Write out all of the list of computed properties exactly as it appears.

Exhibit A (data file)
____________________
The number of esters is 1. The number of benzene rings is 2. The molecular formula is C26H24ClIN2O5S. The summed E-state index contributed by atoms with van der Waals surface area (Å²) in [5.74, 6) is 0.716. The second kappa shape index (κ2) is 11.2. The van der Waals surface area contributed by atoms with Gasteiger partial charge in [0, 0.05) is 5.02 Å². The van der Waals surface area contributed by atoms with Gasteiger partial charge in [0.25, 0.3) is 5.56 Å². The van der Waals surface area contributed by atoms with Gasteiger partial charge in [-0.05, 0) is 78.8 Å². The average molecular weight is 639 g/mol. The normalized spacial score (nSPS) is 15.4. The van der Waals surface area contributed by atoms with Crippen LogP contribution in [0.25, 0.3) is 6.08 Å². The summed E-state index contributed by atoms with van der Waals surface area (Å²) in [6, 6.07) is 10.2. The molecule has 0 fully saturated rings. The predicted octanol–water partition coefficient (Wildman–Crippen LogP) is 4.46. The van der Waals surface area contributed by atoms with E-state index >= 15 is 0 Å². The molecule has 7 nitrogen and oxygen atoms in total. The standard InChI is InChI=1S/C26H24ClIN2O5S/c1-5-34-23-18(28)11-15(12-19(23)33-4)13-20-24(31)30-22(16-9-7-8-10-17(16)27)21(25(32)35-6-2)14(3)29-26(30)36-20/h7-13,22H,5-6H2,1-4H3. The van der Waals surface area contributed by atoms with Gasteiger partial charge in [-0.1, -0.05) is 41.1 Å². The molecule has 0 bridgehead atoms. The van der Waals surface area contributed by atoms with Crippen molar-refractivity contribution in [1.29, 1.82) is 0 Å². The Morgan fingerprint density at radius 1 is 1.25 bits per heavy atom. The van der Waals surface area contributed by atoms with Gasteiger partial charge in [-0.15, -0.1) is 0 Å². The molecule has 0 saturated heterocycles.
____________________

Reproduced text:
The number of esters is 1. The number of benzene rings is 2. The molecular formula is C26H24ClIN2O5S. The summed E-state index contributed by atoms with van der Waals surface area (Å²) in [5.74, 6) is 0.716. The second kappa shape index (κ2) is 11.2. The van der Waals surface area contributed by atoms with Gasteiger partial charge in [0, 0.05) is 5.02 Å². The van der Waals surface area contributed by atoms with Gasteiger partial charge in [0.25, 0.3) is 5.56 Å². The van der Waals surface area contributed by atoms with Gasteiger partial charge in [-0.05, 0) is 78.8 Å². The average molecular weight is 639 g/mol. The normalized spacial score (nSPS) is 15.4. The van der Waals surface area contributed by atoms with Crippen LogP contribution in [0.25, 0.3) is 6.08 Å². The summed E-state index contributed by atoms with van der Waals surface area (Å²) in [6, 6.07) is 10.2. The molecule has 0 fully saturated rings. The predicted octanol–water partition coefficient (Wildman–Crippen LogP) is 4.46. The van der Waals surface area contributed by atoms with E-state index >= 15 is 0 Å². The molecule has 7 nitrogen and oxygen atoms in total. The standard InChI is InChI=1S/C26H24ClIN2O5S/c1-5-34-23-18(28)11-15(12-19(23)33-4)13-20-24(31)30-22(16-9-7-8-10-17(16)27)21(25(32)35-6-2)14(3)29-26(30)36-20/h7-13,22H,5-6H2,1-4H3. The van der Waals surface area contributed by atoms with Gasteiger partial charge in [-0.1, -0.05) is 41.1 Å². The molecule has 0 bridgehead atoms. The van der Waals surface area contributed by atoms with Crippen molar-refractivity contribution in [1.29, 1.82) is 0 Å². The Morgan fingerprint density at radius 1 is 1.25 bits per heavy atom. The van der Waals surface area contributed by atoms with Gasteiger partial charge in [-0.15, -0.1) is 0 Å². The molecule has 0 saturated heterocycles.